Mentions: We conducted meta-analyses for 18 combinations of pollutants and cardiac anomaly groups for which four or more studies published results [for summary results, see Table 2; for full results, see Supplemental Material, Table 2 (doi:10.1289/ehp.1002946)]. The summary risk estimates from these meta-analyses were generally close to one, with a range of summary ORs for continuous exposure from 0.87 to 1.20, and for high versus low exposure from 0.80 to 1.23. Heterogeneity tests showed evidence for heterogeneity among studies (p < 0.10) in fewer than half of the analyses conducted, most consistently related to analyses of VSDs. Egger test p-values were statistically significant for only 3 of the 68 meta-analyses we conducted (see Supplemental Material, Table 2), indicating that wide-scale publication bias is unlikely. We found statistically significantly increased summary risk estimates for continuous NO2 exposure and risk of coarctation of the aorta (OR per 10 ppb = 1.17; 95% CI, 1.01–1.36) and tetralogy of Fallot (OR per 10 ppb = 1.20; 95% CI, 1.02–1.42), for continuous PM10 exposure and atrial septal defect (ASD; OR per 10 μg/m3 = 1.14; 95% CI, 1.01–1.28), and for continuous SO2 exposure and risk of coarctation of the aorta (OR per 1 ppb = 1.07; 95% CI, 1.01–1.13) and tetralogy of Fallot (OR per 1 ppb = 1.03; 95% CI, 1.01–1.05) (Table 2, Figure 1A–E). p-Values for heterogeneity in these analyses showed limited evidence for heterogeneity (p-values between 0.1 and 0.9). Sensitivity analyses excluding the study with the largest weight from each meta-analysis showed that results for NO2 and tetralogy of Fallot and for SO2 and coarctation of the aorta were robust to this exclusion. The results for SO2 were not robust to the inclusion of the first Dadvand study (Dadvand et al. 2011a) instead of the second (Dadvand et al. 2011b) (Table 2); the first study by Dadvand et al. (2011a) also introduced significant heterogeneity. High versus low comparisons did not show evidence for increased risks for any anomaly–pollutant combinations. The summary OR for high compared with low CO exposure and risk of ASDs was significantly reduced (OR per 1 ppm = 0.86; 95% CI, 0.75–0.99).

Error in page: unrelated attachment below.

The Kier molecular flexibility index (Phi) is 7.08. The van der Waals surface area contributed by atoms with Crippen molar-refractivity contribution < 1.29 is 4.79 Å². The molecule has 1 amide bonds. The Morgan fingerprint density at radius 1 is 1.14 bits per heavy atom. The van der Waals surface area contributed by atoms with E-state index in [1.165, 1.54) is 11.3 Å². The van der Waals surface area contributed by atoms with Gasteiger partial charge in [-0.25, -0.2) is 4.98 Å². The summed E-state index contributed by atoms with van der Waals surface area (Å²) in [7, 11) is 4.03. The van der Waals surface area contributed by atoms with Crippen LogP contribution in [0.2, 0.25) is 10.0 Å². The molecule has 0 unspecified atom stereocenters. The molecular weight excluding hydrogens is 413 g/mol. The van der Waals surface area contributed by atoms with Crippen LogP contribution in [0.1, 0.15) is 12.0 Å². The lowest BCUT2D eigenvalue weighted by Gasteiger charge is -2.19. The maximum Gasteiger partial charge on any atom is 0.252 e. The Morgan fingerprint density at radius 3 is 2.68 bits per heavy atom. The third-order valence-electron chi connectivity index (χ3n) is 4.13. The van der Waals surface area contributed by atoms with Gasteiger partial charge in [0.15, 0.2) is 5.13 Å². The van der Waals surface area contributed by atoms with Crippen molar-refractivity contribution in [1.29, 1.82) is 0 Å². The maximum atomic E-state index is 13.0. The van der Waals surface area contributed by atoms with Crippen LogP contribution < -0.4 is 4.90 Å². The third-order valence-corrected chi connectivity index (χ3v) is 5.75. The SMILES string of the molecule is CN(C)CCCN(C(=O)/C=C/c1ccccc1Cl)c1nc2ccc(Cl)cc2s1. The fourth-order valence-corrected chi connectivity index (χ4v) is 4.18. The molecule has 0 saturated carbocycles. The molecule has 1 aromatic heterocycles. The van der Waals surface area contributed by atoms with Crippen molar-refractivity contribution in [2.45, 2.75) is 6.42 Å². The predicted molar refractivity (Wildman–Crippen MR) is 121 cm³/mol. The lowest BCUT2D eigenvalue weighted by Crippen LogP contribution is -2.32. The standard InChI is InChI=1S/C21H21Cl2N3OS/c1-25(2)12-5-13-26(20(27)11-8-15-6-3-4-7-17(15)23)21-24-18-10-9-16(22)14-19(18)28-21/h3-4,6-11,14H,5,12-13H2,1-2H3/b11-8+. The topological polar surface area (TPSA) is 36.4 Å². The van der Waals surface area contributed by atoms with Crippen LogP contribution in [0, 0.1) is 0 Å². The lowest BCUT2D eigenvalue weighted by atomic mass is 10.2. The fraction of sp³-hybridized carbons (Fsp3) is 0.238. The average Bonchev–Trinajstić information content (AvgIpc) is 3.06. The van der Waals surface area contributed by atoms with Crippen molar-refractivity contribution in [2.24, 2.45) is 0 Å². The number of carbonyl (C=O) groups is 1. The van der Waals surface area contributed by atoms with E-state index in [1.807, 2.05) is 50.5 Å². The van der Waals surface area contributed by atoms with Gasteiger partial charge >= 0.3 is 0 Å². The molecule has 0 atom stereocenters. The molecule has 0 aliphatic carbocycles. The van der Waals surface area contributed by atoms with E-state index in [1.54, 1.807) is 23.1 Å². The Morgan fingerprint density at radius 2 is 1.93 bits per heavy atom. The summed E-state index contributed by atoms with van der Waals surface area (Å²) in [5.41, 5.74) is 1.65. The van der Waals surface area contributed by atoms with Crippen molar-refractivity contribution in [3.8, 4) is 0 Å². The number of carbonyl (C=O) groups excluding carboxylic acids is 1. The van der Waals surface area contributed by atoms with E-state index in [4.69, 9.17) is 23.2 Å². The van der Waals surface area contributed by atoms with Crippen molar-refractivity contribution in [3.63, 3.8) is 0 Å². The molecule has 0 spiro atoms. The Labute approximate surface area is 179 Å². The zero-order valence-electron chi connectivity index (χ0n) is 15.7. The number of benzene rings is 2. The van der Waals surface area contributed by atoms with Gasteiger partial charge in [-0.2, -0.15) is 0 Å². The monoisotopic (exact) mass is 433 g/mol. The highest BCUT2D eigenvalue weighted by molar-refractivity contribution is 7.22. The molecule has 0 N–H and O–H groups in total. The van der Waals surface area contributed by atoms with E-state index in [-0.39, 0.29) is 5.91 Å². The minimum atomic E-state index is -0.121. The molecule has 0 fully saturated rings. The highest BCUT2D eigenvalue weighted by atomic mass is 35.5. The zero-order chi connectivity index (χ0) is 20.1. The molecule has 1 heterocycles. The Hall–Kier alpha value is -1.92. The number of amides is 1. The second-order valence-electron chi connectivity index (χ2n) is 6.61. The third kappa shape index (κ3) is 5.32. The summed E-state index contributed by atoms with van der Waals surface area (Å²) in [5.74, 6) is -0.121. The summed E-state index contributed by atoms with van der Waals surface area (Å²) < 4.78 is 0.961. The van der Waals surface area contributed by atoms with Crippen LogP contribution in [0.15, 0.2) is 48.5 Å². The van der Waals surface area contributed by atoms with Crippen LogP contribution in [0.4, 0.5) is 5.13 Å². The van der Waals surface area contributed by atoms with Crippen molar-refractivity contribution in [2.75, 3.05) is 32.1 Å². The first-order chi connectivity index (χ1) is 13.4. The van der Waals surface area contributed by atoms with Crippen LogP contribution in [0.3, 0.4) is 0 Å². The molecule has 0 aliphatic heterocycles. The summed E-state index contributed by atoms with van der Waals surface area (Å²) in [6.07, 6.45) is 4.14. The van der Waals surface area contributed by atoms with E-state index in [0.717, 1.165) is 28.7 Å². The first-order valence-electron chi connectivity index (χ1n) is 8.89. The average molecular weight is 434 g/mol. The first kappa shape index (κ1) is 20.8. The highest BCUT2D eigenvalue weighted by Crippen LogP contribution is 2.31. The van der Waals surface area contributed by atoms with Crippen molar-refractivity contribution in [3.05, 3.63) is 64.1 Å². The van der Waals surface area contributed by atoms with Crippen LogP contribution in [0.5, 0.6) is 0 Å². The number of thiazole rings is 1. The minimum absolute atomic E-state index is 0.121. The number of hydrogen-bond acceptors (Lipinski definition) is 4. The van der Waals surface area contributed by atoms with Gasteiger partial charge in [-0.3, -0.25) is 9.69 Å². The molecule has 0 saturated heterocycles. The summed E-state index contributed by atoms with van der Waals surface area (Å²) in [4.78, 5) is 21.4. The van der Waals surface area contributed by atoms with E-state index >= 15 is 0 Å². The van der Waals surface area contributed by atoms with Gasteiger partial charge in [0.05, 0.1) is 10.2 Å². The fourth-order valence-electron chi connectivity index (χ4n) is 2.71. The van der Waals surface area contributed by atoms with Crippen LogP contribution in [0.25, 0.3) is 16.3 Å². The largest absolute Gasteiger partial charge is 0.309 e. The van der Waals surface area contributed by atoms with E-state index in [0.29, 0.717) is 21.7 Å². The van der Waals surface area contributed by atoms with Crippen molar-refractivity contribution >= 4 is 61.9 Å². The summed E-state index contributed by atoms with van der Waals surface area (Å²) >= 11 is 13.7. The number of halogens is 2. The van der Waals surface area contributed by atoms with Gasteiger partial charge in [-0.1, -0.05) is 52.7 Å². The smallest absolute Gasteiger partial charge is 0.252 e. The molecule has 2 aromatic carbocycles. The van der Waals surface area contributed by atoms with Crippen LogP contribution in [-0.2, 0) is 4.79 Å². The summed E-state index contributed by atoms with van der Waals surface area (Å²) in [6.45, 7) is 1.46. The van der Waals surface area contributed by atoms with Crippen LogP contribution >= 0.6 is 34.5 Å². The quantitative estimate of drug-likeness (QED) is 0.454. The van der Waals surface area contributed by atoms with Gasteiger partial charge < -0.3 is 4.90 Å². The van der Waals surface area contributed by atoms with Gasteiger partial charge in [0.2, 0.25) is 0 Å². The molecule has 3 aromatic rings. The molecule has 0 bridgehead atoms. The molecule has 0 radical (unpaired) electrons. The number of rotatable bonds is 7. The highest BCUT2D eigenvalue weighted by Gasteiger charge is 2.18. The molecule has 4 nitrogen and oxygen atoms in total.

Ambient air pollution and risk of congenital anomalies: a systematic review and meta-analysis.

Vrijheid M, Martinez D, Manzanares S, Dadvand P, Schembari A, Rankin J, Nieuwenhuijsen M - Environ. Health Perspect. (2010)

Forest plots showing risk estimates for individual studies and the combined meta-analysis result. Marker sizes represent the relative weight the study contributed to the summary estimation. (A) NO2 and coarctation of the aorta. (B) NO2 and tetralogy of Fallot. (C) PM10 and ASDs. (D) SO2 and coarctation of the aorta. (E) SO2 and tetralogy of Fallot. (F) O3 and cleft lip with or without cleft palate.
© Copyright Policy - public-domain
Related In: Results  -  Collection

License
Show All Figures
getmorefigures.php?uid=PMC3094408&req=5

f1-ehp-119-598: Forest plots showing risk estimates for individual studies and the combined meta-analysis result. Marker sizes represent the relative weight the study contributed to the summary estimation. (A) NO2 and coarctation of the aorta. (B) NO2 and tetralogy of Fallot. (C) PM10 and ASDs. (D) SO2 and coarctation of the aorta. (E) SO2 and tetralogy of Fallot. (F) O3 and cleft lip with or without cleft palate.